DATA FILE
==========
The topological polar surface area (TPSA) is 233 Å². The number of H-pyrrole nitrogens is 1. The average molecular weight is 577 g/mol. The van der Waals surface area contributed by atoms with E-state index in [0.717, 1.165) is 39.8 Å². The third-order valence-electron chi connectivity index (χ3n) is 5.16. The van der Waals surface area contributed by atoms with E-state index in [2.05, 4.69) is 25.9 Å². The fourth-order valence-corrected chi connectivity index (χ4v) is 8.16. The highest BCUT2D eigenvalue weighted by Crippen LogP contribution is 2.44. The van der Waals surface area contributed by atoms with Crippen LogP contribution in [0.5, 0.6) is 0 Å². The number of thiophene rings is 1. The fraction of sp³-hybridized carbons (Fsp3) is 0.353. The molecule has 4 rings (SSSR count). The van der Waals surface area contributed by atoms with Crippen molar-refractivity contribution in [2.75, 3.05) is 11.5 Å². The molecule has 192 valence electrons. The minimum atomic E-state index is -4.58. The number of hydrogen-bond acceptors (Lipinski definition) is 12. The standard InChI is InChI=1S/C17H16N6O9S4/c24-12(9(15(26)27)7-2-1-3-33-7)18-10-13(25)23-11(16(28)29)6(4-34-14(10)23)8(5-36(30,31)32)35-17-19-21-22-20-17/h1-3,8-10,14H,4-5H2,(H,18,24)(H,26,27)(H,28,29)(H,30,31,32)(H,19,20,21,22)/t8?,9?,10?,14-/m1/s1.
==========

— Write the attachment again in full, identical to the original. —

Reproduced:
The topological polar surface area (TPSA) is 233 Å². The number of H-pyrrole nitrogens is 1. The average molecular weight is 577 g/mol. The van der Waals surface area contributed by atoms with E-state index in [0.717, 1.165) is 39.8 Å². The third-order valence-electron chi connectivity index (χ3n) is 5.16. The van der Waals surface area contributed by atoms with E-state index in [2.05, 4.69) is 25.9 Å². The fourth-order valence-corrected chi connectivity index (χ4v) is 8.16. The highest BCUT2D eigenvalue weighted by Crippen LogP contribution is 2.44. The van der Waals surface area contributed by atoms with Crippen LogP contribution in [0.5, 0.6) is 0 Å². The number of thiophene rings is 1. The fraction of sp³-hybridized carbons (Fsp3) is 0.353. The molecule has 4 rings (SSSR count). The van der Waals surface area contributed by atoms with Crippen molar-refractivity contribution in [2.75, 3.05) is 11.5 Å². The molecule has 192 valence electrons. The minimum atomic E-state index is -4.58. The number of hydrogen-bond acceptors (Lipinski definition) is 12. The standard InChI is InChI=1S/C17H16N6O9S4/c24-12(9(15(26)27)7-2-1-3-33-7)18-10-13(25)23-11(16(28)29)6(4-34-14(10)23)8(5-36(30,31)32)35-17-19-21-22-20-17/h1-3,8-10,14H,4-5H2,(H,18,24)(H,26,27)(H,28,29)(H,30,31,32)(H,19,20,21,22)/t8?,9?,10?,14-/m1/s1.